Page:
Helping children and young people in the youth justice system to engage in education
Learn how the Ministry of Education can help children and young people in the youth justice system to engage or re-engage in education.
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Using these resources can help children and young people in the youth justice system, and people supporting them, to be better informed and to achieve positive education outcomes.
Most children (aged 10 to 13) and young people (aged 14 to 17) who get in trouble with the law don’t go to Youth Court. Most young people are dealt with by the Police through a community-based diversion process which means they don’t get a criminal record or conviction.
For more serious offending by a child or young person the Police will ask for a family group conference (FGC) to be convened. An FGC is a meeting for the child or young person, their family or whānau and the victim. The Police and youth advocate (lawyer for the child or young person) also come to the meeting. The meeting gets everyone together to talk about what the child or young person did, how it can be put right and what can be done to stop reoffending. During the meeting a plan is made for the child or young person and they will be given a timeframe to complete the plan.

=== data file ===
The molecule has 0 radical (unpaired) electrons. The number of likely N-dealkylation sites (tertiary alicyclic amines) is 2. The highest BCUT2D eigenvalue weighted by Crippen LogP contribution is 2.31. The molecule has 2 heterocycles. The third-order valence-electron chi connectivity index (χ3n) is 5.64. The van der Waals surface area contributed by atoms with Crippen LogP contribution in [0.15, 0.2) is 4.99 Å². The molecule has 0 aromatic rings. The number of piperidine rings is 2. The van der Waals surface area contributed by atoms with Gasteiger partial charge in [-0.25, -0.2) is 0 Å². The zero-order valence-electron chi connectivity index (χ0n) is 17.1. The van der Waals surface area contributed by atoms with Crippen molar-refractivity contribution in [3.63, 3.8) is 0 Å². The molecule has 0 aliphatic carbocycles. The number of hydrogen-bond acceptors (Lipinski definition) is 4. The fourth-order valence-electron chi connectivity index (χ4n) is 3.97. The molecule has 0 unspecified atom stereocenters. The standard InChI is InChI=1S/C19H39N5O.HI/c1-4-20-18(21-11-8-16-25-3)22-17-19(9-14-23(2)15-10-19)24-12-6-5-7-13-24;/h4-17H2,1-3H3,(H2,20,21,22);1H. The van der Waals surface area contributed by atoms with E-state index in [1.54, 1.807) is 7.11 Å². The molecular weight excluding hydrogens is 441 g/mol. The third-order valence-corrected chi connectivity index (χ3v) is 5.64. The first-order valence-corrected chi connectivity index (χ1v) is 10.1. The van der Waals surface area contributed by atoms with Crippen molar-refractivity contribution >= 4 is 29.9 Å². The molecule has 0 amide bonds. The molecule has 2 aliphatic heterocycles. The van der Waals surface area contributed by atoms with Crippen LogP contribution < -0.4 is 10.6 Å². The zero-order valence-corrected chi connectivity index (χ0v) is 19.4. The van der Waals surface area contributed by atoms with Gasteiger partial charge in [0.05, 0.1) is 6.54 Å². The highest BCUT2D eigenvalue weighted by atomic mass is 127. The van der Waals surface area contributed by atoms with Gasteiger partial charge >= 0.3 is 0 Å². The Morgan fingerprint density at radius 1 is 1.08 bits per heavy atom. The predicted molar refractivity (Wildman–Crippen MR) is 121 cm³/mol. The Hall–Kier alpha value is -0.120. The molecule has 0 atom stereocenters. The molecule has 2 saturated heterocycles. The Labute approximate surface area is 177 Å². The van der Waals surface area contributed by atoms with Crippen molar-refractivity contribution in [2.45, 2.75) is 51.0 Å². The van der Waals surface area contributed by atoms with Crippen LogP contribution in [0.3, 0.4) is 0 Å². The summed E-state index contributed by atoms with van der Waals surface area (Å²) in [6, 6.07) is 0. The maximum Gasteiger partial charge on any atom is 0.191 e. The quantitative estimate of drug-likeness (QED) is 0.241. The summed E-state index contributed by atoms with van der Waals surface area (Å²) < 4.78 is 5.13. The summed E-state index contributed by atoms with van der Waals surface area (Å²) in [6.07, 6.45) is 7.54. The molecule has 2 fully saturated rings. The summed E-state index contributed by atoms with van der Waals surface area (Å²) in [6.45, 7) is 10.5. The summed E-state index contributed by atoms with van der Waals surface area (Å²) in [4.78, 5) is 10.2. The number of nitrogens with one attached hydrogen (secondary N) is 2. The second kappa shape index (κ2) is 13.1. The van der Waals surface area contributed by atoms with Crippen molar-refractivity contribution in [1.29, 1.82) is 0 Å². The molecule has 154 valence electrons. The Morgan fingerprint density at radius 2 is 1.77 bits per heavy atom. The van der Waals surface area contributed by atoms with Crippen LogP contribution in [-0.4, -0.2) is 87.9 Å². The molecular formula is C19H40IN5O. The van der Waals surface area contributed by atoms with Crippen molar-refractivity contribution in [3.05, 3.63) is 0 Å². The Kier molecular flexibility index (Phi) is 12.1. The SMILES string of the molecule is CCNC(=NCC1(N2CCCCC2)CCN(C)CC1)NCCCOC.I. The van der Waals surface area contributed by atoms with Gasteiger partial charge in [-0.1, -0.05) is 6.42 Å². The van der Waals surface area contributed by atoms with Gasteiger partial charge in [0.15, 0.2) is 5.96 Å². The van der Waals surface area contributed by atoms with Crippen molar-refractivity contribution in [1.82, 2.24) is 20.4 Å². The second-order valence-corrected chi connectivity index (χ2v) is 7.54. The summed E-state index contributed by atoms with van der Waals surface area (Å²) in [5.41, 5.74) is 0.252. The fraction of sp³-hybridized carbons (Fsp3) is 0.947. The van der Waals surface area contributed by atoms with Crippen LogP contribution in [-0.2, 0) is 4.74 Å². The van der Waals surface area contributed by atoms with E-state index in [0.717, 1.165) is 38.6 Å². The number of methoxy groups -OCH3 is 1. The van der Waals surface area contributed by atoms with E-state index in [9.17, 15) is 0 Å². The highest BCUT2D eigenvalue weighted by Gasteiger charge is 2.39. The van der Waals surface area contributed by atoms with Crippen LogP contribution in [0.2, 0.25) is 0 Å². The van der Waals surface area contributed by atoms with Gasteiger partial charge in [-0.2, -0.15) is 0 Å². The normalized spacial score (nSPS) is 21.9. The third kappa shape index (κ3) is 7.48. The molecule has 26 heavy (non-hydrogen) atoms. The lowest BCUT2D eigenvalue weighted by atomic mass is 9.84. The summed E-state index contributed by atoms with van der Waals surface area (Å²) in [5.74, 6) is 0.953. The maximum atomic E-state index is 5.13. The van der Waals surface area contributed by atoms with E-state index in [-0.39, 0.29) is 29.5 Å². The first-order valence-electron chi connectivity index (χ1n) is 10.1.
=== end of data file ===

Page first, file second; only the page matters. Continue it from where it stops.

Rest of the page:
Some children and young people that meet specific criteria will complete an education assessment for the FGC.
How youth justice education assessments in a family group conference work
The goal of youth justice education assessments is to support the family group conference (FGC) process by:
- identifying the underlying reasons which influence the children or young person’s engagement in education
- improving their engagement in education or vocational education
- identifying and facilitating interventions to improve their engagement
- engaging family / whānau in the process.
Criteria has been developed to determine which children and young people in the youth justice system would benefit from an education assessment. The criteria are:
- an FGC has been convened (for young people aged 14-17 it only applies to their first FGC)
- the child or young person, as well as a family / whānau member, provides consent to the education assessment
- the child or young person has high educational needs; is at high risk or have a high risk of re-offending.
The education assessment is undertaken before the FGC by a psychologist who will either be a Ministry employee or contracted by the Ministry. The psychologist who completes the educational assessment will generally follow through with the FGC plan recommendations for the child or young person.
An Education Officer may attend the FGC to address the child or young person’s educational needs and provide support where needed.
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